Some of the trash Evi is using for her art includes plastic containers, bottle caps, beach toys, balloons, styrofoam, and food packaging. Most of the trash is from beach clean ups, but she also finds it in nature, because people litter everywhere. In construction sites she collects pipes and tubes to make the initial shape and base of her statues.
“These are all pieces of plastic that will break down and stay in the environment forever because they’re non-biodegradable, so I’d rather do something useful with them.”
One of Evi’s favorite materials is cigarette butts because she likes the result, but they’re the worst to work with because they smell terrible. She empties the leftover tobacco from the cigarette butts one by one before she can work with them.
She used thousands of cigarette butts to create “Butt-Nemo,” one of her favorite works.
The shape was constructed from plastic pipes she found. Then, she took a broken bucket to make the fins, and covered each with scrap fabric. Finally, the cigarette butts were sewn into the fabric. It took about 150 hours to complete.
What It’s like Being an Activist as a Woman
“I do feel a lot of acceptance and support because I’m a woman. But when I’m going to collect trash at the beach or in different places, men often approach me, demanding answers for what I’m doing. So, when I’m going out and about, I feel a little like I’m looking for trouble. But I also feel strong because I have a cause, and my cause is straightening me, making me fear less and have an attitude. I feel fierce.”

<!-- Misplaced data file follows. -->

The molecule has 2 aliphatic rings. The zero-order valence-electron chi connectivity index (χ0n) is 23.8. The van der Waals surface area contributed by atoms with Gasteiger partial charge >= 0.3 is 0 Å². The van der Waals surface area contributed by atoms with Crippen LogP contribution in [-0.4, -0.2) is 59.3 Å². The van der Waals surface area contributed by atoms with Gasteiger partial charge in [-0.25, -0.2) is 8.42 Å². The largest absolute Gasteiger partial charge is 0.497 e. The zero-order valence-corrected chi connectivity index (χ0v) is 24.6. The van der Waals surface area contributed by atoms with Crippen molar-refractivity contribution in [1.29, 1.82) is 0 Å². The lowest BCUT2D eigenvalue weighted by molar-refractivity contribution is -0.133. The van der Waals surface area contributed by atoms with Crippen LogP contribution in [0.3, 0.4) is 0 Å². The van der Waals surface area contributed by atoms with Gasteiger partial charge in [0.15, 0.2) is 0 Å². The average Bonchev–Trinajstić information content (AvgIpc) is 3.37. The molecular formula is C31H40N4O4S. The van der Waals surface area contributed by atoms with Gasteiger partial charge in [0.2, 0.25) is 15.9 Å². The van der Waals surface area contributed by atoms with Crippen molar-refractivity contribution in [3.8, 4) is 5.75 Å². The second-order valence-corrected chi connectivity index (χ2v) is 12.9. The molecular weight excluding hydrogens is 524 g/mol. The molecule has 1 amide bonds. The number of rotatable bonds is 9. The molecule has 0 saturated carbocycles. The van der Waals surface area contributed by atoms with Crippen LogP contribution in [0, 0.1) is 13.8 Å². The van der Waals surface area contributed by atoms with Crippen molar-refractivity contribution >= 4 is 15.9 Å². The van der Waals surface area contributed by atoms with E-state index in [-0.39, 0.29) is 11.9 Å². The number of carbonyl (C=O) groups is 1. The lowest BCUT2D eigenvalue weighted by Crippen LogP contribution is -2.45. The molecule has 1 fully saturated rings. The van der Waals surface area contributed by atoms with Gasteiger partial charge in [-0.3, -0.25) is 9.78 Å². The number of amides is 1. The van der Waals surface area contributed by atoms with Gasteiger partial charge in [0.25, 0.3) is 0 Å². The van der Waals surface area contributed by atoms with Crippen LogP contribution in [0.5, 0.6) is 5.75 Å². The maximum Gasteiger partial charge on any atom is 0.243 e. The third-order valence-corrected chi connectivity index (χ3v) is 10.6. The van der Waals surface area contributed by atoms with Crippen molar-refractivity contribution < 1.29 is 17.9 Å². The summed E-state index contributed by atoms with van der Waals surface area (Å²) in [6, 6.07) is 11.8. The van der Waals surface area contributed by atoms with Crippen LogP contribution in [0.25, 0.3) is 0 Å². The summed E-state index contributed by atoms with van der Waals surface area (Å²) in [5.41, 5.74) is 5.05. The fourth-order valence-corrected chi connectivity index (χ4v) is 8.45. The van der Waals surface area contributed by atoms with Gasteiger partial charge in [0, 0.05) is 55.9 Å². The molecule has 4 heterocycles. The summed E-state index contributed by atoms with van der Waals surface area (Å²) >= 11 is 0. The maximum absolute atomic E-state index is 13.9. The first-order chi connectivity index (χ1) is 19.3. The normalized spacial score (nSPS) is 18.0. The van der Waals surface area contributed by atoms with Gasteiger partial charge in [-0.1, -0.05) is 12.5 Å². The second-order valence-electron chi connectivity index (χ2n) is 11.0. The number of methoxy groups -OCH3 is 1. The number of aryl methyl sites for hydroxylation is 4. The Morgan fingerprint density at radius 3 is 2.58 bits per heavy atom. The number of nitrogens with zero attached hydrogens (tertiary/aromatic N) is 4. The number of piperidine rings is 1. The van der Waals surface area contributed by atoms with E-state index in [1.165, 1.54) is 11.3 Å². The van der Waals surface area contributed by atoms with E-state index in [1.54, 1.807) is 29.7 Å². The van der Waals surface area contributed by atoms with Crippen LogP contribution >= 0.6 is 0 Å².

For young girls who take their first steps into activism, Evelyn advises: “Focus on what you’re most passionate about. Even if it’s challenging or it’s hard, or at times you feel like you want to give up, your passion is crucial to do what you do best.”
Exhibitions and Future Plans
Recently, Evi partnered with Up to Us, an organization leading the sustainability culture in Tel Aviv for her first solo exhibition, ‘Love, Death and Plastic'. The exhibition was presented in a venue in the Greek market in old Jaffa for five days and was sponsored by Tipa Corp, Zalul Environmental Association and Billabong Israel.
“The reactions were amazing. Random people just passed by this lively area of Jaffa and entered and said they’re so happy they entered and how important it is, asking when’s the next one. It was a dream come true and made me want to do more.”
All of the artworks in the exhibition were about plastic pollution, and made from plastic.
“It was short, but it was great. There was no exhibition about plastic pollution in Israel before. I hope it’ll make people want to make more projects like this.”
After the exhibition, Evelyn moved to the UK to do her masters degree. There, she wants to research illegal wildlife trade. “Using art is definitely an option—it’s always there. Now is just the beginning of my journey.”
Evelyn believes that saving the environment is possible, but it is up to us to make it happen.
“I think all of us can contribute to conservation. We can say that taking small steps won’t save the planet, but a lot of people changing their behavior will change the planet. Not tomorrow, but we have to start somewhere.”